The school we are working for in Lilongwe (known by many family and friends now as Li-long-way-away, because I’m that funny and original) have provided us with accommodation. It’s common practice for an international school outside of Europe to do this, saving a lot of hassle and stress for all.
In many ways, this is new for us. Firstly, we have a house (you say bungalow, I say vertically-challenged house). Other places I have lived have been flats in a large block.
It is far larger than what we have been used to coping with in Prague (admittedly, the latter was our budget-conscious choice). We even have a pantry! I have no idea what to do with it as we have so many more cupboards for storage than we’re used to.
We also have our very own garden, which has been put to very good use for sunbathing and barbecues already.
|A BBQ is a wise investment in a place where power drops from time to time|
The house is one of six on a compound. Not as scary as it sounds, though we do have barbed wire on the walls and a large gate which is guarded by a private security team. Lovely guys.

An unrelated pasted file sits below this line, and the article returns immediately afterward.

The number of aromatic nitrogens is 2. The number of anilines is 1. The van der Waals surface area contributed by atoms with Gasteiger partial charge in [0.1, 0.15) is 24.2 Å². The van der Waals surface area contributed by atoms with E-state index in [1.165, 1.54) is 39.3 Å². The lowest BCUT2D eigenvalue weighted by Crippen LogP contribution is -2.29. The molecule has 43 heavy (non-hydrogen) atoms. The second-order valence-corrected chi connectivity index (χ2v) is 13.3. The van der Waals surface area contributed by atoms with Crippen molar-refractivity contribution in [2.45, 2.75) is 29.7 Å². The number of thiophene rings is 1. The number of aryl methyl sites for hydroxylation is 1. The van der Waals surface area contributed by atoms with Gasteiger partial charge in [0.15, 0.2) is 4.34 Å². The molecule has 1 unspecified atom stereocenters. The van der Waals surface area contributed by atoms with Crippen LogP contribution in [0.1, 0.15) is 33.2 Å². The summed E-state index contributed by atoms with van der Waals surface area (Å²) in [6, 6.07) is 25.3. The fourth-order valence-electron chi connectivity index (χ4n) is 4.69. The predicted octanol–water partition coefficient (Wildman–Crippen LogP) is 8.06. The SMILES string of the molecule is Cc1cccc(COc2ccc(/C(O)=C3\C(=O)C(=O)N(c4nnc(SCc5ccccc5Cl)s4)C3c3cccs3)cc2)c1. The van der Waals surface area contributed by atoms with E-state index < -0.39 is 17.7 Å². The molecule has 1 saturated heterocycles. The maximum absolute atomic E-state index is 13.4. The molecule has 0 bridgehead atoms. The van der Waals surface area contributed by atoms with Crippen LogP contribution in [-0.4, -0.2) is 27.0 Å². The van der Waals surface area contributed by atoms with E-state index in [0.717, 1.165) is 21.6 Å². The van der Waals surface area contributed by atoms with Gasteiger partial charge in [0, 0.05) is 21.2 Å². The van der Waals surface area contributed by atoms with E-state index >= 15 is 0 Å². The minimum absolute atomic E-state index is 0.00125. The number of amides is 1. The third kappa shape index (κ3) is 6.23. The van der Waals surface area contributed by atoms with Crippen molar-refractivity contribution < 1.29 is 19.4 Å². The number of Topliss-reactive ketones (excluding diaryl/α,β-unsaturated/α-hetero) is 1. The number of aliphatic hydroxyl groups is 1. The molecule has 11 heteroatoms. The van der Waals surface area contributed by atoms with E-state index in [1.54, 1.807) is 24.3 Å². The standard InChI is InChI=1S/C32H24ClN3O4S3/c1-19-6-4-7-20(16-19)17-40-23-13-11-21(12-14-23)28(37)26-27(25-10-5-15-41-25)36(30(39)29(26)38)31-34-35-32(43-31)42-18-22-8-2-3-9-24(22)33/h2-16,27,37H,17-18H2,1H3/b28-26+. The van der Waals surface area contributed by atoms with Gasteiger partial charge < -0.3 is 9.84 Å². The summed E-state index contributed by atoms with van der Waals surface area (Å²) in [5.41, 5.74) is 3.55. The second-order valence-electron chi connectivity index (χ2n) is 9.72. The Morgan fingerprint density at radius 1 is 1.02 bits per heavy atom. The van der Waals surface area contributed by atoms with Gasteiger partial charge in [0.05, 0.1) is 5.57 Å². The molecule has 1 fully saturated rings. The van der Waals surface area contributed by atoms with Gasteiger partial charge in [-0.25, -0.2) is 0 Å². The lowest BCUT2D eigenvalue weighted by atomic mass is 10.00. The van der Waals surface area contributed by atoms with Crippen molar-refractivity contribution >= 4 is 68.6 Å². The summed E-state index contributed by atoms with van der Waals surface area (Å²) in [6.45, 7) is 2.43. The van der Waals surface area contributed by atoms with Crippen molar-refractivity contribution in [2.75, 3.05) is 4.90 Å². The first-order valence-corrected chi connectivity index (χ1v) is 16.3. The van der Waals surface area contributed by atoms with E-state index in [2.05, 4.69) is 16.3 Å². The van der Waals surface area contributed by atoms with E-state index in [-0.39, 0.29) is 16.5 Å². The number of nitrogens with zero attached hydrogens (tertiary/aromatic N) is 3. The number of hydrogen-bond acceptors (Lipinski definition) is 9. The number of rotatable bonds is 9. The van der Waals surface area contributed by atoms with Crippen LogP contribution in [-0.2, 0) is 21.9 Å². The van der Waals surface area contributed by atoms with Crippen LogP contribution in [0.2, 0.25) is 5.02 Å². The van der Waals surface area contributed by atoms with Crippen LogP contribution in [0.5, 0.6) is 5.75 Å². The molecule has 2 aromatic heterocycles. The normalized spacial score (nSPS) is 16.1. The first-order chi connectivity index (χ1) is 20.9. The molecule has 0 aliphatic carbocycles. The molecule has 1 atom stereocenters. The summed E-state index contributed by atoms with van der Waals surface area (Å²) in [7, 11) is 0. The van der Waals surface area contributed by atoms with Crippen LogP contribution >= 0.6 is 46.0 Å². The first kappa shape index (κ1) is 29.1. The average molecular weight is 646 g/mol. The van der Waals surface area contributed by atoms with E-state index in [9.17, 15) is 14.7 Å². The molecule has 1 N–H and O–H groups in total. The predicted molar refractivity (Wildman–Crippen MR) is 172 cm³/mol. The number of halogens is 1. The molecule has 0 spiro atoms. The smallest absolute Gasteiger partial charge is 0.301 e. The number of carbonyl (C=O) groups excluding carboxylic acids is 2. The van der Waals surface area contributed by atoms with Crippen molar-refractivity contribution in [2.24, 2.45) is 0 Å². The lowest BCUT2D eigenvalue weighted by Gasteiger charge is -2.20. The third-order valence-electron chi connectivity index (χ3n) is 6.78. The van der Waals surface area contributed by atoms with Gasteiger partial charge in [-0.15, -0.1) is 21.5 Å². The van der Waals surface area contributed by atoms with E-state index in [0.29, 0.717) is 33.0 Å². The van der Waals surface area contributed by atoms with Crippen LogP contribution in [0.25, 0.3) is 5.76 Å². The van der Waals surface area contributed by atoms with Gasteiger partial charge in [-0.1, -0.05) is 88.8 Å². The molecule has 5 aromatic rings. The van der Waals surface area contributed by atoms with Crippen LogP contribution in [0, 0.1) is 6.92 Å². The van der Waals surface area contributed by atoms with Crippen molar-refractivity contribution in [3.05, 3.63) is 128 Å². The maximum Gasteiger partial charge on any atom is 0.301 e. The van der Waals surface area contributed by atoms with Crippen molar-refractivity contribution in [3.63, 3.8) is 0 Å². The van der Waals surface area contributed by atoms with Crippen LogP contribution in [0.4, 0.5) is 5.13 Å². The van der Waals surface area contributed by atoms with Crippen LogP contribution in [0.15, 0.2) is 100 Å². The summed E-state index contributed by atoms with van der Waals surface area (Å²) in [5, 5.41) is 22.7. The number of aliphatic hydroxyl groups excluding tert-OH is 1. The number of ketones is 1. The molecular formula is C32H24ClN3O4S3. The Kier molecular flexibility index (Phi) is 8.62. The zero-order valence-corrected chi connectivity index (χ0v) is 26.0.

Employing locals for a variety of domestic tasks (is security a domestic task??) is the done thing by expatriates in Malawi. It keeps employment rates high and boosts the economy to an extent.
We live in Area 47 (my hunch is that the giant spaceship-styled stadium is surely Area 51), on the western side of Lilongwe.
|The stadium, built with a Chinese loan, has yet to be used|
Area 47 apparently has a reputation for shortages of certain amenities: power and water. This is true of the whole city – almost everyone who arrived with us on Thursday has had their power or water switched off at some point – but seems to happen more commonly in Area 47.
|Dinner by candlelight!|
We arrived at our house on Thursday evening, as the sun was dipping behind our back garden view, to discover that we had neither power nor water. Our first evening was spent under candlelight, reminiscent of a bygone era. Toilets wouldn’t flush and much-needed showers after an almost 24-hour journey couldn’t be taken.
However, this wasn’t a problem for us. We’d been warned about shortages. Malawi is suffering its worst drought in decades and much of its energy comes from hydroelectric power. Shortages and cuts are going to happen. We were mentally prepared for it, so it didn’t really bother us. TIA.
A lot of people here must have it a lot worse. We live in a lovely house, have met wonderful and fascinating people and are really enjoying this change of pace and priority in our lives so far. If all else fails, they can’t take the sun away from us!
Love you all